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Being, Not Seeming

Afshan Shafi

Once glimpsed, Catherine Opie’s portraits stick to one’s mind like cloying taffy. A hallowed American subversive, Opie is currently a professor of photography at the Yale School of Art. She has photographed quintessential football jocks and rock-stars of the art world, including David Hockney, as well as countless scenes from the heart of suburbia.

‘Justin Bond’ by Catherine Opie

Her portrait of the young man above (1) belies a complex schemata of representation, including the performative aspects of gender. During the period in which this photograph was taken, Opie was inspired by the classical portraiture of Hans Holbein and one can discern the almost severe diffidence and poise of the painter’s brush, reflected tartly in this contemporary snapshot.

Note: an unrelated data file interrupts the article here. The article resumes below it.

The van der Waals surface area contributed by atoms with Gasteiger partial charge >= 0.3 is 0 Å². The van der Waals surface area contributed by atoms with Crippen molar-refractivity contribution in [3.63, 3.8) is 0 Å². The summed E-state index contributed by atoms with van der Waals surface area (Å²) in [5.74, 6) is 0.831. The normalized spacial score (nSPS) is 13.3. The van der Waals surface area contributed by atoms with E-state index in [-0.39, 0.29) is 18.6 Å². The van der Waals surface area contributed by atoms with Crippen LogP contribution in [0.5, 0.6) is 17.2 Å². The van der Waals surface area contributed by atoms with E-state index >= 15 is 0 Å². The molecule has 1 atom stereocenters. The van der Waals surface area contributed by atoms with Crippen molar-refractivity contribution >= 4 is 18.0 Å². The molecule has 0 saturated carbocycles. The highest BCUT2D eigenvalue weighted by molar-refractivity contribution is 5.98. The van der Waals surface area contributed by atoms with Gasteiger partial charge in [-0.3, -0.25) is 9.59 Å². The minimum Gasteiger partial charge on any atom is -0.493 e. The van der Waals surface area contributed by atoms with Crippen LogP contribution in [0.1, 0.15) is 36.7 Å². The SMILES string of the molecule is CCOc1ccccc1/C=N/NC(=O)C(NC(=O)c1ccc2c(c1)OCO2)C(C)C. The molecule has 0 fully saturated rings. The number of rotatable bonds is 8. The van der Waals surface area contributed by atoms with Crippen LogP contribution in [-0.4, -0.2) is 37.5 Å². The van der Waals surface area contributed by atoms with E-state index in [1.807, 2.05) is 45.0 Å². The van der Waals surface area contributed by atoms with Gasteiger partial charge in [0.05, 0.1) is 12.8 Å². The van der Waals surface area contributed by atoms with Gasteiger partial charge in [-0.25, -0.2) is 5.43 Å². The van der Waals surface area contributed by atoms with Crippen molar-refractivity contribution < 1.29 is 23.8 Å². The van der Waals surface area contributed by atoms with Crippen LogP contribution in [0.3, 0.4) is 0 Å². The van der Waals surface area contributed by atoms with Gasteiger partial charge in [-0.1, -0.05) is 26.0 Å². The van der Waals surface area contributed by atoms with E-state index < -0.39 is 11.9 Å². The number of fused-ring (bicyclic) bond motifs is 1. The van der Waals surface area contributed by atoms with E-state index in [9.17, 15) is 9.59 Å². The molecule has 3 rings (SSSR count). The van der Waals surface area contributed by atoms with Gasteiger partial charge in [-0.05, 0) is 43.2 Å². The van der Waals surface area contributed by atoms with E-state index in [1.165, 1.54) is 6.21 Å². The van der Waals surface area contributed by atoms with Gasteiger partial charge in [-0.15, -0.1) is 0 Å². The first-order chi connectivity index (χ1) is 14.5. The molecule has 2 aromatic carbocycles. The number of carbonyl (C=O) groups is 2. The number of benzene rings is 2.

I love the apologetic stiffness of Justin’s smile, the stepford-wife gloss of his maquillage and the platinum swirls of his coiffure. One can tell he is intimidated slightly by the camera—perhaps by Opie herself, as a nouveau-master of the arts. His corset hints at a deeper curiosity about the trappings of the ‘feminine’; is his life perhaps a study of modalities, costume, artifice and its begettor, truth?

Opie’s subjects are transformed by her attention, and they in turn recommend to us their honesty, multiplicity and candidness. They invite us to turn to the eye of the camera, to be seen, and to be regarded.


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